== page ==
I do my best to offer some variety from week to week with these restaurant reviews, but somehow managed to eat pizza two weeks in a row (last week’s review was at Harvest in German Village). The patios of these two restaurants were what initially pulled me in, so we’ll just chalk it up to coincidence and I’ll do my best to eat something different next week.
Pie’s Gourmet Pizza Bistro opened in Reynoldsburg a month ago under the guidance of Chef William Fugitt. The restaurant is housed a beautiful old home featuring multiple dining rooms with different experiences to be had. Upstairs is home to a large semi-casual bar area where diners can look out through the tree branches to the busy street below. Downstairs offers some standard seating indoors with a special spot for a kitchen-side view. Pie’s also has a great landscaped courtyard-style patio enclosed on two sides by the restaurant and the other two sides by a wall of shrubbery.
The menu at Pie’s focuses firmly on pizza, with a handful of other appetizers (Sautéed Mussels, Pancetta Wrapped Dates), entrees (Risotto, Pan Roasted Cod) and salads (Lobster Caeser, Local Green House Salad). Many ingredients used are locally sourced, and those that are not seem to be of the high-quality variety.
I started off with the House-Made Burrata ($10), a creamy mozzarella-based cheese with a firm outer shell. The cheese is paired with crisp italian flatbread, a slice of house-made bacon and a tomato and red onion jam. The cheese had a mild mozzarella flavor, softened by the cream. The texture almost resembled a small curd cottage cheese, but with a slight saltiness. When paired with each of the plate’s ingredients, the cheese worked on a variety of levels. The bacon was thin and crisp. Overall, this was a great start to the meal and an a nice take on an antipasto plate.
Moving on to the all important pizza menu, the first pie I tried was the Vegetable Pizza ($8), topped with squash, zucchini, fresh mushrooms, tomato, carrots, cauliflower, arugula, a balsamic drizzle and mozzarella and ricotta cheeses. The marinated squash and zucchini were the star veggies here, cooked to tenderness without being mushy. The carrots and cauliflower on the other hand were previously pickled and not quite cooked in a similar fashion, making them a bit more raw and harder to bite through. I suppose this contrast is what makes the pizza unique, but something about it didn’t quite sit right for me. The addition of fresh arugula gave the veggies a peppery finish, but I almost wish the greens were wilted to match the delicious marinated veggies. Overall, a varied mix of choices for a veggie pizza which gets points for uniqueness, but would benefit from some slight modifications and refinement.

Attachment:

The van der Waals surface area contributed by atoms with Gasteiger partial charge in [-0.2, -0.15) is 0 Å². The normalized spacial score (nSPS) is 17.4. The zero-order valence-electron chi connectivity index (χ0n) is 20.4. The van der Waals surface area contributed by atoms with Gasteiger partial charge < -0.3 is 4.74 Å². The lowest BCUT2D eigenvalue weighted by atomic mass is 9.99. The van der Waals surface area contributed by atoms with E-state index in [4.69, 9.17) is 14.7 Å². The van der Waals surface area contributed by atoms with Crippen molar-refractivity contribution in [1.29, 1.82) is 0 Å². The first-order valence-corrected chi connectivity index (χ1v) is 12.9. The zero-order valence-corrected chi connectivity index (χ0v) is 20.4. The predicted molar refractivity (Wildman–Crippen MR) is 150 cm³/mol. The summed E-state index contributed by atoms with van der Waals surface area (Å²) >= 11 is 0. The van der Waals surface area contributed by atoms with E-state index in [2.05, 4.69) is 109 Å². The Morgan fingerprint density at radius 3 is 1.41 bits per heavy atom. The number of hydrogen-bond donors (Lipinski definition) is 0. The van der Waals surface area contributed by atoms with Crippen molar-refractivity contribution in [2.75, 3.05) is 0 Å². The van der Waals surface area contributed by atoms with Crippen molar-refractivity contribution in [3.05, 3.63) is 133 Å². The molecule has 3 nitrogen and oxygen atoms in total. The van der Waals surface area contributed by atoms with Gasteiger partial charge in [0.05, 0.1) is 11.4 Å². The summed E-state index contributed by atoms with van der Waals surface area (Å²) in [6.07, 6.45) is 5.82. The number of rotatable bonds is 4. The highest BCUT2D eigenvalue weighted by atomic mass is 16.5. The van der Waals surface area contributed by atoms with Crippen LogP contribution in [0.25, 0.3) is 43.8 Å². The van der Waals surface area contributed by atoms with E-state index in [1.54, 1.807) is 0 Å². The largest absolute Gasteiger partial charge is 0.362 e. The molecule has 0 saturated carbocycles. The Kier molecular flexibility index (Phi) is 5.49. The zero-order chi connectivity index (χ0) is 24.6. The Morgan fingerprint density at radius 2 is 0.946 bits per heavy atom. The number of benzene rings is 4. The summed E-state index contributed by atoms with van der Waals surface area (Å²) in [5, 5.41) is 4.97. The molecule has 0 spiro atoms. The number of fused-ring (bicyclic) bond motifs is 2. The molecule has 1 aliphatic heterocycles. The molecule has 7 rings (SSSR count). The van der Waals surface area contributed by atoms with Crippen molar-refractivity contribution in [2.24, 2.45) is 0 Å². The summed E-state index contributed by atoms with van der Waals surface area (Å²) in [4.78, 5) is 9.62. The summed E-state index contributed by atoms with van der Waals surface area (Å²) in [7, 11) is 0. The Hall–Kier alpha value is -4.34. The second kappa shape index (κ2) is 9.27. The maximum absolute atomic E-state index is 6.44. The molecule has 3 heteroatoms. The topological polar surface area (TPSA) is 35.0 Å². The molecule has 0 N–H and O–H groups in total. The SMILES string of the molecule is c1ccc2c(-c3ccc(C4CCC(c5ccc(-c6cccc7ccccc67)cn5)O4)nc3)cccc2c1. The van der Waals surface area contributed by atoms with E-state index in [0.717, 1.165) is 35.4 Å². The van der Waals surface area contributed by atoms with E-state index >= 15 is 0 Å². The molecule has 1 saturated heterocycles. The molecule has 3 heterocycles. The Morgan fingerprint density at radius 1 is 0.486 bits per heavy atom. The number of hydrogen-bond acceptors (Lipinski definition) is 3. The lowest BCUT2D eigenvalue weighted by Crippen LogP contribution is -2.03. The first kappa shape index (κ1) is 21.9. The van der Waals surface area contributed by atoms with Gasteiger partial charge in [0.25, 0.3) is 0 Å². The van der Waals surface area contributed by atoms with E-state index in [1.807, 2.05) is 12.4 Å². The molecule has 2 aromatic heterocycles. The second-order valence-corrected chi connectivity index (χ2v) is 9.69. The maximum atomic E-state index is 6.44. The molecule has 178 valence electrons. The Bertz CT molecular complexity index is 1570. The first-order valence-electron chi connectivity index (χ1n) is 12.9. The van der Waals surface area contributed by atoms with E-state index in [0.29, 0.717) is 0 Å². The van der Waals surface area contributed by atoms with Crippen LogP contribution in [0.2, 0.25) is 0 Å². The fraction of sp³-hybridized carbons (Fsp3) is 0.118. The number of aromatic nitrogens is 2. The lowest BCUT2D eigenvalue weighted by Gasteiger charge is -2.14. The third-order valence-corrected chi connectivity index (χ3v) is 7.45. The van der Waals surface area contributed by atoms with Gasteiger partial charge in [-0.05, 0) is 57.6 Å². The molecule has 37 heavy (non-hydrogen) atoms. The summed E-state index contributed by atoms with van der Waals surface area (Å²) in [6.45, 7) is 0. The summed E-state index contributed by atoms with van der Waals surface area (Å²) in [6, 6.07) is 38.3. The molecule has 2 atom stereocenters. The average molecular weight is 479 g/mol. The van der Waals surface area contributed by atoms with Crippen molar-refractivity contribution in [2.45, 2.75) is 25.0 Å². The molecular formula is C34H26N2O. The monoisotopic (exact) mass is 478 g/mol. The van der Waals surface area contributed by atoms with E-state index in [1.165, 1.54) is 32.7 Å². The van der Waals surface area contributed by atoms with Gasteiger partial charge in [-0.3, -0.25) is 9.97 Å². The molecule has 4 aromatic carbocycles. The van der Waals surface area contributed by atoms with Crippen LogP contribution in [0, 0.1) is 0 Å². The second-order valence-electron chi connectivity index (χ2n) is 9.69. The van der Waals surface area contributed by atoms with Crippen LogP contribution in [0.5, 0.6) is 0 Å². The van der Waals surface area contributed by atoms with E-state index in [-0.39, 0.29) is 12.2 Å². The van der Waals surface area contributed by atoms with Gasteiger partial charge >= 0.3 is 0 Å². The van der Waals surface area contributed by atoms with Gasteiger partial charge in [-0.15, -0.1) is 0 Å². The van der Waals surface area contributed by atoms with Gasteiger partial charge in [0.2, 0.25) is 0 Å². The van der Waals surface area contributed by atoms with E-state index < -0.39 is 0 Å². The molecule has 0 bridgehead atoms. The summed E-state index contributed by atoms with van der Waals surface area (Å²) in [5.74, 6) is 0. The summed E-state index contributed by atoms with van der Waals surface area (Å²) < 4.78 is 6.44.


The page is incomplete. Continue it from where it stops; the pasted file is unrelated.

Next up was The Duck Pizza ($14), topped with duck leg confit, shaved red onions, roasted mushrooms, gouda and gruyère cheeses and a poached duck egg broken on top. The duck was well prepared, tender and moist. The poached egg was a beautiful touch, though the placement at the center of the pizza meant an uneven distribution of flavor (I found myself sopping up the runny egg yolk with the pizza crust). The earthy mushrooms shined through with a powerful flavor, and the light application of sauce helped this pie to become a pretty big departure from the norm.
The drink menu at Pie’s includes a long wine list, a selection of craft beers, and a couple of specialty cocktails. I ordered a glass of the Peach Sangria ($8), made with Mt. Gay Eclipse Rum, Dr. Loosen Riesling, a house-made peach puree and fresh orange juice. The sweetness of the peach was balanced nicely with the acidic citrus fruits. The addition of rum gave this punch some punch, and enjoying a glass on Pie’s secluded patio was a very nice escape from the bustling streets nearby.
For dessert, I tried the Dark Chocolate Bunet ($7), a chocolate terrine served with fresh berries and sorbet. The terrine was soft and very similar to a slightly-firm pudding. The sorbet melted quickly, blending the flavors together. The combination of raspberries and chocolate is certainly not a new one, but it was one that was appreciated on a hot summer day like this. The portion size was a bit on the smaller side, making it a light dessert for sharing.
Overall, there’s a lot to like at Pie’s with only a few stumbling blocks to be found during their first month in operation. The ingredients used are all very thoughtfully, and with a few tweaks to the pizzas, they could become just a little closer to perfection. If you live near Reynoldsburg, this place is certainly worth a try. The biggest ongoing challenge for Pie’s will be the strong competition from other notable artisan pizza makers such as Yellow Brick, Harvest, bonopizza, Element, Clever Crow and others throughout Columbus.
Pie’s Gourmet Pizza Bistro is located at 7601 East Main Street in Reynoldsburg. They’re open Tuesday-Saturday from 5pm to Midnight, closed on Sunday & Monday. More information can be found online at www.piesgourmet.com.
Photos by Jennifer René of Jennifer René Photography.